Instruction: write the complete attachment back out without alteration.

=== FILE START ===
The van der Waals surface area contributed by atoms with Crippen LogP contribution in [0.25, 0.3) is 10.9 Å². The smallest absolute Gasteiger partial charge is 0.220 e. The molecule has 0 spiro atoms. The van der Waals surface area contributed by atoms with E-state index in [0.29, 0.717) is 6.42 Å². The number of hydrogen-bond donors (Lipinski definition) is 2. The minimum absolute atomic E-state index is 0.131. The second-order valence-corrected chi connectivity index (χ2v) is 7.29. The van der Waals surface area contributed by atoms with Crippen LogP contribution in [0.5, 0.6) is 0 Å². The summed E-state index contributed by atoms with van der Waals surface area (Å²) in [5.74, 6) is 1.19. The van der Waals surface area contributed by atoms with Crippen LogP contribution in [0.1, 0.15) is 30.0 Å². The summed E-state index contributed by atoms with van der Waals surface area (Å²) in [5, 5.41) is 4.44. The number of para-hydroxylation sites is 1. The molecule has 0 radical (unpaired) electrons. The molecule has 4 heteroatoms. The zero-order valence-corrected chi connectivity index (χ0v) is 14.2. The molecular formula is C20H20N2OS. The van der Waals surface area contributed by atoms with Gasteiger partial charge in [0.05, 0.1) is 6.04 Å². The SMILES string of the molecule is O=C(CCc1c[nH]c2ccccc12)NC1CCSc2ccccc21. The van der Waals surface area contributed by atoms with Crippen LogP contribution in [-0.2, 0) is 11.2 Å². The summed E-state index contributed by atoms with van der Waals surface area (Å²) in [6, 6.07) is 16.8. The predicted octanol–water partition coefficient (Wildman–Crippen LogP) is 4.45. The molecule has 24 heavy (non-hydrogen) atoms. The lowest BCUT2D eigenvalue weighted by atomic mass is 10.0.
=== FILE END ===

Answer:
The van der Waals surface area contributed by atoms with Crippen LogP contribution in [0.25, 0.3) is 10.9 Å². The smallest absolute Gasteiger partial charge is 0.220 e. The molecule has 0 spiro atoms. The van der Waals surface area contributed by atoms with E-state index in [0.29, 0.717) is 6.42 Å². The number of hydrogen-bond donors (Lipinski definition) is 2. The minimum absolute atomic E-state index is 0.131. The second-order valence-corrected chi connectivity index (χ2v) is 7.29. The van der Waals surface area contributed by atoms with Crippen LogP contribution in [0.5, 0.6) is 0 Å². The summed E-state index contributed by atoms with van der Waals surface area (Å²) in [5.74, 6) is 1.19. The van der Waals surface area contributed by atoms with Crippen LogP contribution in [0.1, 0.15) is 30.0 Å². The summed E-state index contributed by atoms with van der Waals surface area (Å²) in [5, 5.41) is 4.44. The number of para-hydroxylation sites is 1. The molecule has 0 radical (unpaired) electrons. The molecule has 4 heteroatoms. The zero-order valence-corrected chi connectivity index (χ0v) is 14.2. The molecular formula is C20H20N2OS. The van der Waals surface area contributed by atoms with Gasteiger partial charge in [0.05, 0.1) is 6.04 Å². The SMILES string of the molecule is O=C(CCc1c[nH]c2ccccc12)NC1CCSc2ccccc21. The van der Waals surface area contributed by atoms with Crippen LogP contribution in [-0.2, 0) is 11.2 Å². The summed E-state index contributed by atoms with van der Waals surface area (Å²) in [6, 6.07) is 16.8. The predicted octanol–water partition coefficient (Wildman–Crippen LogP) is 4.45. The molecule has 24 heavy (non-hydrogen) atoms. The lowest BCUT2D eigenvalue weighted by atomic mass is 10.0.